Seychelles and Mauritius have agreed to appoint a new multi-national company to survey its jointly managed Mascarene plateau area after the contract of the previous company was discontinued.
The decision was announced prior to the 22nd meeting of the Mauritius-Seychelles Joint Commission of the Extended Continental Shelf in the Mascarene in Seychelles’ capital of Victoria on Tuesday.
Mauritian Ambassador Jagdish Koonjul said that the decision was taken as the original company “has been unable to provide us with the service we required.”
He added that the joint commission was also “having difficulties finding companies to carry out scientific research work in the region, and the COVID-19 pandemic has played a role in delaying the work.”
The Joint Management Area (JMA) is the mechanism of joint jurisdiction between Seychelles and Mauritius over an area of the seabed and its underlying sub-soil in the Mascarene Plateau Region. It excludes the water and living organisms above the shelf.
The Joint Management Area was set up after a treaty was signed in 2012 through which the two island nations secured rights to additional seabed covering over 400,000 square kilometres in the Indian Ocean.
The company previously selected was La Compagnie Générale de Géophysique (CGG) based and registered in France with branches in other regions of the world such as the United Kingdom and South Africa.
Koonjul explained that “carrying out a survey in that area is no small task, so we cannot expect the company to provide us with the data within a couple of months.”
At the end of the meeting, Koonjul and Michaud signed minutes of the points discussed so that they may review them in the future. (Seychelles Nation) Photo License: CC-BY
The ambassador said that “Over the last few days that we have been meeting, we have made significant progress. The commission is deciding to award the contract to a new company, which we hope will provide us with data quickly.”
The project will be financed by the UNDP and there will be Seychellois scientists taking part in it.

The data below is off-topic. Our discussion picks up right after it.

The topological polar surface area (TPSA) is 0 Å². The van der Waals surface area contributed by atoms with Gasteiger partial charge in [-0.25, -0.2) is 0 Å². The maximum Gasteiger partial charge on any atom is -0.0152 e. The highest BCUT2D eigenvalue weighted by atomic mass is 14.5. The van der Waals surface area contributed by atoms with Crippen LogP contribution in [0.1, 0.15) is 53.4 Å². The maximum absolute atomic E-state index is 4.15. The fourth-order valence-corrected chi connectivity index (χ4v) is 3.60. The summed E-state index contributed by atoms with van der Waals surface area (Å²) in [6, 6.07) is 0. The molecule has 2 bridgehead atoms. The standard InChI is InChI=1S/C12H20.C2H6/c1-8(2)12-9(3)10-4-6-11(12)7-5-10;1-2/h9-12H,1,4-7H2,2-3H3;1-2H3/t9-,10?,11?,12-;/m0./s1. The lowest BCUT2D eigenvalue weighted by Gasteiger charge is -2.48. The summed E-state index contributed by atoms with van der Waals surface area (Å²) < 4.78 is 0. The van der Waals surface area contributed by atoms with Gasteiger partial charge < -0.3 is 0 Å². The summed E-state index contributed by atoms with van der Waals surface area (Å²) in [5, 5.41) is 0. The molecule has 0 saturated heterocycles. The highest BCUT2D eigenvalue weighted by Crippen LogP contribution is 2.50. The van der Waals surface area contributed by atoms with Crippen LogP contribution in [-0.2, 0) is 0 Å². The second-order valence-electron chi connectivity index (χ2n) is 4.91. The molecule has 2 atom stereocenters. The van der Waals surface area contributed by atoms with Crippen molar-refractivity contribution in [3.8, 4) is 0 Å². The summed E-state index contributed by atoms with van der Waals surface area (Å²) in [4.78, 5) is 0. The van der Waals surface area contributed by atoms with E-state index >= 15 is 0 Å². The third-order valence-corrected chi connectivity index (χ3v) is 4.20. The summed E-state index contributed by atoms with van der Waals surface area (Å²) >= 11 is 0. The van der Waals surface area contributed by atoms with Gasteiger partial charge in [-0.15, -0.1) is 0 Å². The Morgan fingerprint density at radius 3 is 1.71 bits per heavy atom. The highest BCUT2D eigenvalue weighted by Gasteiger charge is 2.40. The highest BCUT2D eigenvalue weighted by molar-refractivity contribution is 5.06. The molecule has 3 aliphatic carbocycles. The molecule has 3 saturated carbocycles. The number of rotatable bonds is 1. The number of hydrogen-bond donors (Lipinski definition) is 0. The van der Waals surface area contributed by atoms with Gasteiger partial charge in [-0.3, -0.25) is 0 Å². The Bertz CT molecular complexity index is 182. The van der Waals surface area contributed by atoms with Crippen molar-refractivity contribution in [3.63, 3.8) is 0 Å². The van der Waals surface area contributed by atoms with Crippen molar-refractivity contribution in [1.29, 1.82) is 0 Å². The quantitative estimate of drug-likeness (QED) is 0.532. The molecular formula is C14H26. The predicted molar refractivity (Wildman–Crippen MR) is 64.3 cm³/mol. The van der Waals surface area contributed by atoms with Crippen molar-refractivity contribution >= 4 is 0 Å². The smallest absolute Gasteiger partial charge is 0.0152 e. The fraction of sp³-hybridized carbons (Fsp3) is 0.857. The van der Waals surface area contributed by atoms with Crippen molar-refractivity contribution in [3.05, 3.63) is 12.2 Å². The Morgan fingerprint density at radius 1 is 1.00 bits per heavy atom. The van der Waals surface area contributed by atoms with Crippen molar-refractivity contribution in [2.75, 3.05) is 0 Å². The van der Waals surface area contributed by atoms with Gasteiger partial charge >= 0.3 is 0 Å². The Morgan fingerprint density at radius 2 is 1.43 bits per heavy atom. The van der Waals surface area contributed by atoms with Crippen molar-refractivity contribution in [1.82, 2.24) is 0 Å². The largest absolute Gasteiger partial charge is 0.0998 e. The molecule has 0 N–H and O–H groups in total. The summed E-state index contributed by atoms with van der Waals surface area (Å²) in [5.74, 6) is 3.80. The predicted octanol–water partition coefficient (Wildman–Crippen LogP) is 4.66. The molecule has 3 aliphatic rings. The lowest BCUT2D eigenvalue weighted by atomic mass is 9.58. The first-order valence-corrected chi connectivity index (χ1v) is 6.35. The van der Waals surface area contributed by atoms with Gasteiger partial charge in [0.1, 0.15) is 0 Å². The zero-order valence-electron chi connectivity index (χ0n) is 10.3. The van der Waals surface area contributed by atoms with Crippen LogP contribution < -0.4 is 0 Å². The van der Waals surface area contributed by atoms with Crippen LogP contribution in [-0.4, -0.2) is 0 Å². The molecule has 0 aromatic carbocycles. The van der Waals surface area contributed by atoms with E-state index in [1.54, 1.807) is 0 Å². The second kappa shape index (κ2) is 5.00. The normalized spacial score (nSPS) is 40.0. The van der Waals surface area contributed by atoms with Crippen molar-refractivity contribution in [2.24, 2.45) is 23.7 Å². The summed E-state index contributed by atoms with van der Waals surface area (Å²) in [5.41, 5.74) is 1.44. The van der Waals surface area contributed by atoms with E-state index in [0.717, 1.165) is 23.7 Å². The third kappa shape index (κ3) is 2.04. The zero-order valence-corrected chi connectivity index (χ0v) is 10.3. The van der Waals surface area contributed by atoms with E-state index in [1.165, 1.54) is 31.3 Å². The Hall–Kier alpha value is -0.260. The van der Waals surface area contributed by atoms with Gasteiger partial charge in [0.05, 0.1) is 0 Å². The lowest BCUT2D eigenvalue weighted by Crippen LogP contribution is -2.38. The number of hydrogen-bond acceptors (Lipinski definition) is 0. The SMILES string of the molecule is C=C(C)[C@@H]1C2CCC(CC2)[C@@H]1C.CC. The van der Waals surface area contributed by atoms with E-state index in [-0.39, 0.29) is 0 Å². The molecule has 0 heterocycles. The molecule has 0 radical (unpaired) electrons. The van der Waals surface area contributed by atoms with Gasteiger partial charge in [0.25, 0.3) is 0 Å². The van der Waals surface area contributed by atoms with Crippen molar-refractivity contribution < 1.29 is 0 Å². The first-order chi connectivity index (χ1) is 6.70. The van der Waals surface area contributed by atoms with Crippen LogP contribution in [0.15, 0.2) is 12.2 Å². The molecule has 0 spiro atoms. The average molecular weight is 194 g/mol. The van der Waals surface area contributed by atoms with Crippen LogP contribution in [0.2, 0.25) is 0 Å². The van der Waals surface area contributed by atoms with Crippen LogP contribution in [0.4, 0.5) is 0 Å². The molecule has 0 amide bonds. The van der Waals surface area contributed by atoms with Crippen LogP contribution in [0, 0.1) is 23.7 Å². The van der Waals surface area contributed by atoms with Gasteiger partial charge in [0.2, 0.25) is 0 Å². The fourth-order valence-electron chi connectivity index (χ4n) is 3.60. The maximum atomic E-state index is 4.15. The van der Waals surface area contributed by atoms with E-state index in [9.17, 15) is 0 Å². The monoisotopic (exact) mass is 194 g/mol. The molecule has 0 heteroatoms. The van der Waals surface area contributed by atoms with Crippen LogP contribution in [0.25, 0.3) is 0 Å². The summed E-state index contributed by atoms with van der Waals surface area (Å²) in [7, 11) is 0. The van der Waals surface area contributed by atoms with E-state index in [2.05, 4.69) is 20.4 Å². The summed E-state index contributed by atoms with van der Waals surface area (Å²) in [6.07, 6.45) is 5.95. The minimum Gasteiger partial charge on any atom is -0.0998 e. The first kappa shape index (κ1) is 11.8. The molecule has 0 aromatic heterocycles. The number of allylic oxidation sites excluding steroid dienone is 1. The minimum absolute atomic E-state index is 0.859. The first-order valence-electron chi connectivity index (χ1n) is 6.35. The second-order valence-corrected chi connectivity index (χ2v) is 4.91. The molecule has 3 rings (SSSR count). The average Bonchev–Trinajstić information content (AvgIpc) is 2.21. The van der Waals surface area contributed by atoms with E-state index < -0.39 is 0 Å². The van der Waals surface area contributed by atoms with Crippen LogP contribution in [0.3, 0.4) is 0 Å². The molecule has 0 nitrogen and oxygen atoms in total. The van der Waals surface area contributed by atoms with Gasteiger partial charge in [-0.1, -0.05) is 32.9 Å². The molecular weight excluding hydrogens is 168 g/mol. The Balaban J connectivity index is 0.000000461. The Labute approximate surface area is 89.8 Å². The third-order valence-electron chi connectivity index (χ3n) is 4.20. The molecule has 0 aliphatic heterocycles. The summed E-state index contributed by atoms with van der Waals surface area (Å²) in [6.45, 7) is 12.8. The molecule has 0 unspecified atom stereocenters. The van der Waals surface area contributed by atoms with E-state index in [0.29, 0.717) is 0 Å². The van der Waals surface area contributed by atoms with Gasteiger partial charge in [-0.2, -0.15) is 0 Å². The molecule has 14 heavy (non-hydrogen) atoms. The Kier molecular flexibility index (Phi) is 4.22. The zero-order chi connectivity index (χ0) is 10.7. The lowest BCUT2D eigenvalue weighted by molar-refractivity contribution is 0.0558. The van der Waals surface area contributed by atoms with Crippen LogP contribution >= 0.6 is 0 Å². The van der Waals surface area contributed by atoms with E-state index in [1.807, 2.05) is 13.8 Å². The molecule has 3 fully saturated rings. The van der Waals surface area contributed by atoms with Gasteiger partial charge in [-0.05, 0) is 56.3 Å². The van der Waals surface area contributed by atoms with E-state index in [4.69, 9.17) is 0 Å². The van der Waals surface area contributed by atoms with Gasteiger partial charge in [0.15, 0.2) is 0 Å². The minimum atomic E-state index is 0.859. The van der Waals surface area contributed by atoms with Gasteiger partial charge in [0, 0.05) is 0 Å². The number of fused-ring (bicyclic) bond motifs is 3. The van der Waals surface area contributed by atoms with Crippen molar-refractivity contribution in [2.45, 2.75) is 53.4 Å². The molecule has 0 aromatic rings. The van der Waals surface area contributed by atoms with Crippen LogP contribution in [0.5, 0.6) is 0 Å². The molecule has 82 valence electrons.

On Seychelles’ side, Philippe Michaud, special adviser in the Department of Blue Economy said that “we also discussed the possibility of Seychellois fishermen fishing for sea cucumbers in that area.”
Michaud added that this is going to be a long journey, but it is one that is successful because it is very rare that two countries can agree on managing an area as big as this one.
Once the information is collected, Seychelles, an archipelago in the western Indian Ocean, and Mauritius, its neighbouring island state, will know how much hydrocarbons they have in their waters.
According to Koonjul, the renewed interest in finding oil in this region comes as a result of the conflict in Ukraine and the rising oil cost is creating a need for exploration in other areas.
Other topics of discussion were the monitoring and surveillance of the zones, “as the area is very far from Seychelles and Mauritius and there is certainly illegal fishing taking place there,” explained Michaud.
The two parties will now decide how to patrol the zones better and prevent such activities from taking place.
The joint commission also discussed its strategic plans for the coming three years, which will allow the two countries to draft their roadmaps for the period of time.
At the end of the meeting, the delegates from both countries signed minutes of the points discussed so that they may review them in the future.